In Scripture, Jesus is called both “Son of God” and “Son of Man”. What’s the difference? We may assume one refers to his divinity and one to his humanity, but it’s not that simple. In this classic clip, RC Sproul explains the difference.
Just briefly in passing, let me ask you to pay particularly close attention, when you read the Gospels, to the use of the phrase or the title “Son of Man.” It’s one of the most important titles for Jesus in the New Testament and yet, at the same time, one of the most frequently misunderstood.
Part of the reason is we see the difference between the title “Son of Man” and “Son of God.” And given the church’s confession, historically, of the dual nature of Jesus—that He has a divine nature and a human nature—the tendency is for folks to assume that when Jesus referred to Himself as the Son of Man, that He was speaking of His human nature, and when He’s referred to as the Son of God, He was being referred to vis-à-vis His divine nature. Well, it’s not as simple as all of that, because both of these titles have within them elements that refer to His deity and to His humanity. But if anything, the emphasis on the two is just the opposite of what we would normally expect.
The title “Son of God” is given, in the first instance in Scripture, to those who manifest obedience to the Father. Sonship is defined predominately, not in biological terms here, but in terms of being in one accord or submissive towards, and so on. Remember Jesus Himself, in His discussions with the Pharisees, who claimed to be “sons of Abraham,” Jesus rebuked them and said, “You are the children of Satan. You are the children of the one whom you obey.” Now, don’t get me wrong. The “Son of God” also contains, in certain references in the New Testament, clear indications of Jesus’ eternal sonship and His deity. So, we don’t want to overstate the case.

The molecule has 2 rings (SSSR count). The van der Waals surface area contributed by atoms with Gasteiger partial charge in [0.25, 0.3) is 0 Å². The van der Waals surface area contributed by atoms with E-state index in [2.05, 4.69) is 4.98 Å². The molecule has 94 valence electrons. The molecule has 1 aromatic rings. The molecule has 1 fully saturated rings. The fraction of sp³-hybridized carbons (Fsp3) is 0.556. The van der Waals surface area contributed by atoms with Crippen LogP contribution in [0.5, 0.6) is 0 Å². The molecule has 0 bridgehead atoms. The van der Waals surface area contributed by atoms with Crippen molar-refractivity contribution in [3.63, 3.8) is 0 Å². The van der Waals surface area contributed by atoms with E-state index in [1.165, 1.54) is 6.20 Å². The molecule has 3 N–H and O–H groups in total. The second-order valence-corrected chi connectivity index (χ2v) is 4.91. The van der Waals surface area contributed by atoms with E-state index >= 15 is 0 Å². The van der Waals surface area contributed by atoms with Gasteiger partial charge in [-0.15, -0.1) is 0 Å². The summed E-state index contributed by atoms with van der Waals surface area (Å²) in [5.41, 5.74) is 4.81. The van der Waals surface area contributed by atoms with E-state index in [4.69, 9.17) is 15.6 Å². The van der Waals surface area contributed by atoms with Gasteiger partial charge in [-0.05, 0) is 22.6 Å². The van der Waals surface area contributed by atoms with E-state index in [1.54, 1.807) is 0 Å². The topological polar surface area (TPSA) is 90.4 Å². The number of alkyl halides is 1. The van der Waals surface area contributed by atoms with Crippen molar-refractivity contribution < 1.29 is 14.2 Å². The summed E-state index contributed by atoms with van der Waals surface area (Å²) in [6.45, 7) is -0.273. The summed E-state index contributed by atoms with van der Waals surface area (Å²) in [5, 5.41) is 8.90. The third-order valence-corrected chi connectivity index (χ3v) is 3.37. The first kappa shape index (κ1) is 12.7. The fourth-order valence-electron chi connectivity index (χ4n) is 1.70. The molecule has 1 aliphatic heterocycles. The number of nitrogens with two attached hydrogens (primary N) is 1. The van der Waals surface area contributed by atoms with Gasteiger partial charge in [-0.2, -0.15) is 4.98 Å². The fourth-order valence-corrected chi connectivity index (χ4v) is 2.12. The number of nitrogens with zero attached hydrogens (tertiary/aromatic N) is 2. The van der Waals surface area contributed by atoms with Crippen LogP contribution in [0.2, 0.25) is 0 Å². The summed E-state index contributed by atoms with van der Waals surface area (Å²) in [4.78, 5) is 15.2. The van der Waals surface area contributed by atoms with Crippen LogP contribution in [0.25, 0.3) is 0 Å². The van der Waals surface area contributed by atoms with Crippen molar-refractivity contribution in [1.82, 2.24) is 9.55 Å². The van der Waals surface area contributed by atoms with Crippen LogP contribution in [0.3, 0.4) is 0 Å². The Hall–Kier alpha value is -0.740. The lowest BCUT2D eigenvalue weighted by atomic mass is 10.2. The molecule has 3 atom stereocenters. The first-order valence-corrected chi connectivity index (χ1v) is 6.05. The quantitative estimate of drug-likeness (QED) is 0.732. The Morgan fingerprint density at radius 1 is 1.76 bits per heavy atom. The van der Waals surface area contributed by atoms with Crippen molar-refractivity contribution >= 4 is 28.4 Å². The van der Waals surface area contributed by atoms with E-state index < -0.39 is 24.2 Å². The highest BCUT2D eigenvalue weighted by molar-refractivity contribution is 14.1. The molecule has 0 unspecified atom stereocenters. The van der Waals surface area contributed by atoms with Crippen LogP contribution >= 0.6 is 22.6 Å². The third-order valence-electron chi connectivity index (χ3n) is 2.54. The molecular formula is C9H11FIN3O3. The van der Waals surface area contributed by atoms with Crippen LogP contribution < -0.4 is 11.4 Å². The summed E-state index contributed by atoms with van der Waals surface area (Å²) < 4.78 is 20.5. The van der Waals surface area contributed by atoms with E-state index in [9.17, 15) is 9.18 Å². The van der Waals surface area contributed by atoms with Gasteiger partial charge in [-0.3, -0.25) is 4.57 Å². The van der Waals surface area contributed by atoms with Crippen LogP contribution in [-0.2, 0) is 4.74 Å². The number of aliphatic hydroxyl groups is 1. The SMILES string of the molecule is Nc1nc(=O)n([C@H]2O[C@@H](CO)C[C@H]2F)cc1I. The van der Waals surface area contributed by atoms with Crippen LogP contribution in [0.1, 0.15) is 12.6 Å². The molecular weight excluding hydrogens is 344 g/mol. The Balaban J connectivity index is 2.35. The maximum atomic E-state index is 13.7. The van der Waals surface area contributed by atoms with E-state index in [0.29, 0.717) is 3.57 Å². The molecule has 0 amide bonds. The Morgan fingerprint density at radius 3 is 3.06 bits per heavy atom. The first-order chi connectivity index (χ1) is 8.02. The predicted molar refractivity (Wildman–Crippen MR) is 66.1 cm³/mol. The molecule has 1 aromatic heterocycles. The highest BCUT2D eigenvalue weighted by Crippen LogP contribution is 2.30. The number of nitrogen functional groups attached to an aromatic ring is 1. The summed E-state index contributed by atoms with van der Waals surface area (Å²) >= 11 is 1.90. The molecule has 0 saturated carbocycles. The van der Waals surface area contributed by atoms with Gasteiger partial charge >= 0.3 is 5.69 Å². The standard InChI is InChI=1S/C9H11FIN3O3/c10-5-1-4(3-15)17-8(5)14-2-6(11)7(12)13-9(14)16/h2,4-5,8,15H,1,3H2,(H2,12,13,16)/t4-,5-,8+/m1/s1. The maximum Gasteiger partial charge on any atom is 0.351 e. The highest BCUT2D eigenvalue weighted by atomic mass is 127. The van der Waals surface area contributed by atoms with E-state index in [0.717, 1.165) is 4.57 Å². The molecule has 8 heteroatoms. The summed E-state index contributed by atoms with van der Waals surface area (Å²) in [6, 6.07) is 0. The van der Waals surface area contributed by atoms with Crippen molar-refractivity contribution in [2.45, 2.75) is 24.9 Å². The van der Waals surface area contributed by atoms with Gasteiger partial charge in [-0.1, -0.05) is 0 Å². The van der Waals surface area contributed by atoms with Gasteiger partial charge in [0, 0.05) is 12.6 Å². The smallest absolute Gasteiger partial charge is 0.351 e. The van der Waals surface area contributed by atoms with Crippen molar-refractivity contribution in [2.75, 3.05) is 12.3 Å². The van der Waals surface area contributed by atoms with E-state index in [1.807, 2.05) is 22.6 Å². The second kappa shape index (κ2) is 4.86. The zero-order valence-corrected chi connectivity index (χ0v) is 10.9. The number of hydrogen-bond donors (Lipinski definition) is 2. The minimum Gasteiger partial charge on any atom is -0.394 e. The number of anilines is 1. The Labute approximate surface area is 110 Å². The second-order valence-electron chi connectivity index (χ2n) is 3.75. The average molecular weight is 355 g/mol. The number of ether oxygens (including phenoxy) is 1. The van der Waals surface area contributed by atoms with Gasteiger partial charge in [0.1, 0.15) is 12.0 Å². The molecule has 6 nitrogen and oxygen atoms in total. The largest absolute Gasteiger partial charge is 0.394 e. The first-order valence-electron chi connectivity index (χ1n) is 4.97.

But this title, “Son of Man,” is the one I want you to really pay attention to when you’re reading the Gospels, because it’s used so often in the New Testament, and all but three times that it occurs in the New Testament, it comes from the lips of Jesus. And it refers back to the Old Testament vision that was written down by the prophet Daniel, where Daniel had a vision into the interior of the heavenly court of God, where he saw the Ancient of Days enthroned, and the judgment was set. And to the Ancient of Days comes “one like unto a son of man,” who then is given the authority to judge the world.
So that in the first instance, the Son of Man is a heavenly person—a heavenly person who descends to this world, whose principal role in His visitation to this earth is that of the heavenly judge. And then He returns to the presence of God in His ascension. We remember that Jesus says, “No one ascends to the Father except He who has first descended from Him.” Again, we tend to think that Jesus’ calling Himself the Son of Man was an expression of humility, when, in fact, it was a claim to divine authority.
That’s why I want you to notice this. When He heals on the Sabbath day and is rebuked by His enemies, He said, “I did this that you may know that the Son of the Man is Lord of the Sabbath.” And when He forgives sins and creates an uproar from His contemporaries, saying, “Only God has the authority to forgive sins,” Jesus said, “I did this that you might know that the Son of Man has the authority on earth to forgive sins.” And again, and again, and again, you will begin to see that this title, “Son of Man” that Jesus uses for Himself, is a highly exalted title.
This first appeared on Ligonier.org
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